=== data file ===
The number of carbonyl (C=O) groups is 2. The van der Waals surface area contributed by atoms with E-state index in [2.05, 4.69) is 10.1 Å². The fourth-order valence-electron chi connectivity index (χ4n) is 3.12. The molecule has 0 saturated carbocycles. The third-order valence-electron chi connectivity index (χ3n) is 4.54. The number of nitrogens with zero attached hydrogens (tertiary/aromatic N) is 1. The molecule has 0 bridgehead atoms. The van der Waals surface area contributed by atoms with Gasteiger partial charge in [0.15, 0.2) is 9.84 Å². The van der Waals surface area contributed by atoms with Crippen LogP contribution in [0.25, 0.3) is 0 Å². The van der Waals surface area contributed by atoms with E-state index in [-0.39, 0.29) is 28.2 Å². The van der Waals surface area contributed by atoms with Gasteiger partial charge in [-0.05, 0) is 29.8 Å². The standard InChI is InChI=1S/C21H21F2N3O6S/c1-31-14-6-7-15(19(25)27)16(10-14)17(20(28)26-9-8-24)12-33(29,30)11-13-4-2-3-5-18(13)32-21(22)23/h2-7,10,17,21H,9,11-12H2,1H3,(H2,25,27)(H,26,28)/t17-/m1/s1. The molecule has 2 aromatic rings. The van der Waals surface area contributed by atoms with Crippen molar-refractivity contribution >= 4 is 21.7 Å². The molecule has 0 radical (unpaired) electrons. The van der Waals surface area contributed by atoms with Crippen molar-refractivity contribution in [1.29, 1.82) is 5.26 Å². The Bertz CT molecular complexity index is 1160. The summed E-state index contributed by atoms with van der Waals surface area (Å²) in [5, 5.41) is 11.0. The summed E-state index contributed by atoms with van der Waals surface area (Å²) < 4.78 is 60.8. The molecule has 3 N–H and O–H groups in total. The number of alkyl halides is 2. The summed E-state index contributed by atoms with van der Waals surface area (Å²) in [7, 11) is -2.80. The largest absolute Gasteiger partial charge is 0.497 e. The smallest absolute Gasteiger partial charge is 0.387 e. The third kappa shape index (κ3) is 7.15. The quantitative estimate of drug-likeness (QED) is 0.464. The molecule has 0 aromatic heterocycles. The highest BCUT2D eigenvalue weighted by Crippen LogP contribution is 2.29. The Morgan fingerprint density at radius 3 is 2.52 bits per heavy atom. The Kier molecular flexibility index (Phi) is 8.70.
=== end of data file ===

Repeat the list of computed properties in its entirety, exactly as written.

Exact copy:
The number of carbonyl (C=O) groups is 2. The van der Waals surface area contributed by atoms with E-state index in [2.05, 4.69) is 10.1 Å². The fourth-order valence-electron chi connectivity index (χ4n) is 3.12. The molecule has 0 saturated carbocycles. The third-order valence-electron chi connectivity index (χ3n) is 4.54. The number of nitrogens with zero attached hydrogens (tertiary/aromatic N) is 1. The molecule has 0 bridgehead atoms. The van der Waals surface area contributed by atoms with Gasteiger partial charge in [0.15, 0.2) is 9.84 Å². The van der Waals surface area contributed by atoms with Crippen LogP contribution in [0.25, 0.3) is 0 Å². The van der Waals surface area contributed by atoms with E-state index in [-0.39, 0.29) is 28.2 Å². The van der Waals surface area contributed by atoms with Gasteiger partial charge in [-0.05, 0) is 29.8 Å². The standard InChI is InChI=1S/C21H21F2N3O6S/c1-31-14-6-7-15(19(25)27)16(10-14)17(20(28)26-9-8-24)12-33(29,30)11-13-4-2-3-5-18(13)32-21(22)23/h2-7,10,17,21H,9,11-12H2,1H3,(H2,25,27)(H,26,28)/t17-/m1/s1. The molecule has 2 aromatic rings. The van der Waals surface area contributed by atoms with Crippen molar-refractivity contribution >= 4 is 21.7 Å². The molecule has 0 radical (unpaired) electrons. The van der Waals surface area contributed by atoms with Crippen molar-refractivity contribution in [1.29, 1.82) is 5.26 Å². The Bertz CT molecular complexity index is 1160. The summed E-state index contributed by atoms with van der Waals surface area (Å²) in [5, 5.41) is 11.0. The summed E-state index contributed by atoms with van der Waals surface area (Å²) < 4.78 is 60.8. The molecule has 3 N–H and O–H groups in total. The number of alkyl halides is 2. The summed E-state index contributed by atoms with van der Waals surface area (Å²) in [7, 11) is -2.80. The largest absolute Gasteiger partial charge is 0.497 e. The smallest absolute Gasteiger partial charge is 0.387 e. The third kappa shape index (κ3) is 7.15. The quantitative estimate of drug-likeness (QED) is 0.464. The molecule has 0 aromatic heterocycles. The highest BCUT2D eigenvalue weighted by Crippen LogP contribution is 2.29. The Morgan fingerprint density at radius 3 is 2.52 bits per heavy atom. The Kier molecular flexibility index (Phi) is 8.70.